July 31, 1863--10.30 a.m.
(Received 10.40 a.m.)

H. W. HALLECK,
General-in-Chief:

        In compliance with your instructions of yesterday, the following regiments have been ordered to New York Harbor, to report to Brigadier-General Canby: First and Thirty-seventh Massachusetts, Fifth Wisconsin, and Twentieth Indiana; aggregate present for duty, 1,643.
        The regiments left here early this morning for Warrenton Junction, there to take railroad transportation to Washington. Owing to the large number of trains now run over the road, I presume the regiments will not reach Washington before to-night. Col. Oliver Edwards, Thirty-seventh Massachusetts Regiment, commands the troops, and he has been instructed to acquaint the Quartermaster-General, by telegraph, with the strength of his command.

GEO. G. MEADE,
Major-General.


WASHINGTON, D.C., July 31, 1863--8.45 p.m.

Major-General MEADE,
Warrenton, Va.:

        Capt. [S.C.] Means reports that about 500 of the enemy's cavalry have appeared at Point of Rocks. The present time should be availed of to drive out every guerrilla and disloyal man between the Potomac, Rappahannock, Blue Ridge.

H. W. HALLECK,
General-in-Chief.


UNOFFICIAL.] HEADQUARTERS ARMY OF THE POTOMAC,
July 31, 1863.

Major-General HALLECK,
General-in-Chief :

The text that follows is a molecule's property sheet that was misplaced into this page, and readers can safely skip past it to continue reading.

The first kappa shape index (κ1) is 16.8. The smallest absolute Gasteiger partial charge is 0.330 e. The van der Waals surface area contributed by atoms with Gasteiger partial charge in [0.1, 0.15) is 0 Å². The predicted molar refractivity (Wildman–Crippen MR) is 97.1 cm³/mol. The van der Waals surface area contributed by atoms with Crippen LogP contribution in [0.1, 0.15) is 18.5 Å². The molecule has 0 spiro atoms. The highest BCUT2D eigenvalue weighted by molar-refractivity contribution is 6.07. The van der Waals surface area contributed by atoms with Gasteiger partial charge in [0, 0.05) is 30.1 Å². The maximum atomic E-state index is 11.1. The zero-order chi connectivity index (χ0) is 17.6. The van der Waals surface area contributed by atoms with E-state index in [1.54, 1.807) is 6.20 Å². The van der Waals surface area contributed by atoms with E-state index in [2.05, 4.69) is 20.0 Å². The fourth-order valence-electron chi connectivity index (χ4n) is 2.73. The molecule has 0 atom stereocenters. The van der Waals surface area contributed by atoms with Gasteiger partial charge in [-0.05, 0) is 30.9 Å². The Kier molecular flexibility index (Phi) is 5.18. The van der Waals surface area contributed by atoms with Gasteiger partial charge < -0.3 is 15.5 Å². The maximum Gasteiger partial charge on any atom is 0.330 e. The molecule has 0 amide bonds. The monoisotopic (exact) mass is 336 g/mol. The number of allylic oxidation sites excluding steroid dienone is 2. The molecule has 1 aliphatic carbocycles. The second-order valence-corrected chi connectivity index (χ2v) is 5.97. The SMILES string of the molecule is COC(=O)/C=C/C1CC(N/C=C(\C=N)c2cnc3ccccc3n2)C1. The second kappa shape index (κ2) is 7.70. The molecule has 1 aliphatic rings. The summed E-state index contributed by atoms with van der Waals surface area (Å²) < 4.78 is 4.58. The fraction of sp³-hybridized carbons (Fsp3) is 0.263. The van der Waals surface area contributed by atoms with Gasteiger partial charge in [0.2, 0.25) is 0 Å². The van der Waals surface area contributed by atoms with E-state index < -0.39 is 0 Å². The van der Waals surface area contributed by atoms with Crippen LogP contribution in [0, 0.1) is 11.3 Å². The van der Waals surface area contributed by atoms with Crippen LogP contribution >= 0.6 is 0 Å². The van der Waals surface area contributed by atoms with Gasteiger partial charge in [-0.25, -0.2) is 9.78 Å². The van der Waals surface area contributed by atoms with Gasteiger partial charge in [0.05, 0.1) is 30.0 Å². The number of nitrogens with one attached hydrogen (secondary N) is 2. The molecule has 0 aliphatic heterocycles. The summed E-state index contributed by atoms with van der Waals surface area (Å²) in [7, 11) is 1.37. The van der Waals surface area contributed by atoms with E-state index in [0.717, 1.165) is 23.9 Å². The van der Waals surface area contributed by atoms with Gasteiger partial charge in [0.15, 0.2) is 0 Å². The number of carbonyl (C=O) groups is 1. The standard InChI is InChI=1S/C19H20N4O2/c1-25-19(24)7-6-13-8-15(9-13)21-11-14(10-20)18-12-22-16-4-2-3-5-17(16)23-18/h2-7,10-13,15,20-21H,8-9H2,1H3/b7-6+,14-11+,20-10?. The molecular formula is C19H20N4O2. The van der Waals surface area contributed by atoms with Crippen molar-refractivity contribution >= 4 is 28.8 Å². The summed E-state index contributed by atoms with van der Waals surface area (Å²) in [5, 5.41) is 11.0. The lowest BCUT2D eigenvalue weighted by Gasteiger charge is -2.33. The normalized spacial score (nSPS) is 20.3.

MY DEAR GENERAL: I thank you most sincerely and heartily for your kind and generous letter of the 28th instant, received last evening. It would be wrong in me to deny that I feared there existed in the minds of both the President and yourself an idea that I had failed to do what another would and could have done in the withdrawal of Lee's army. The expression you have been pleased to use in your letter, to wit, "a feeling of disappointment," is one that I cheerfully accept and readily admit was as keenly felt by myself as any one. But permit me, dear general, to call your attention to the distinction between disappointment and dissatisfaction. The one was a natural feeling, in view of the momentous consequences that would have resulted from a successful attack, but does not necessarily convey with it any censure. I could not view the use of the latter expression in any other light than as intending to convey an expression of opinion on the part of the President that I had failed to do what I might and should have done. Now, let me say, in the frankness which characterizes your letter, that perhaps the President was right; if such was the case, it was my duty to give him an opportunity to replace me by one better fitted for the command of the army. It was, I assure you, with such feelings that I applied to be relieved. It was not from any personal consideration, for I have tried in this whole war to forget all personal considerations, and have always maintained they should not for an instant influence any one's actions.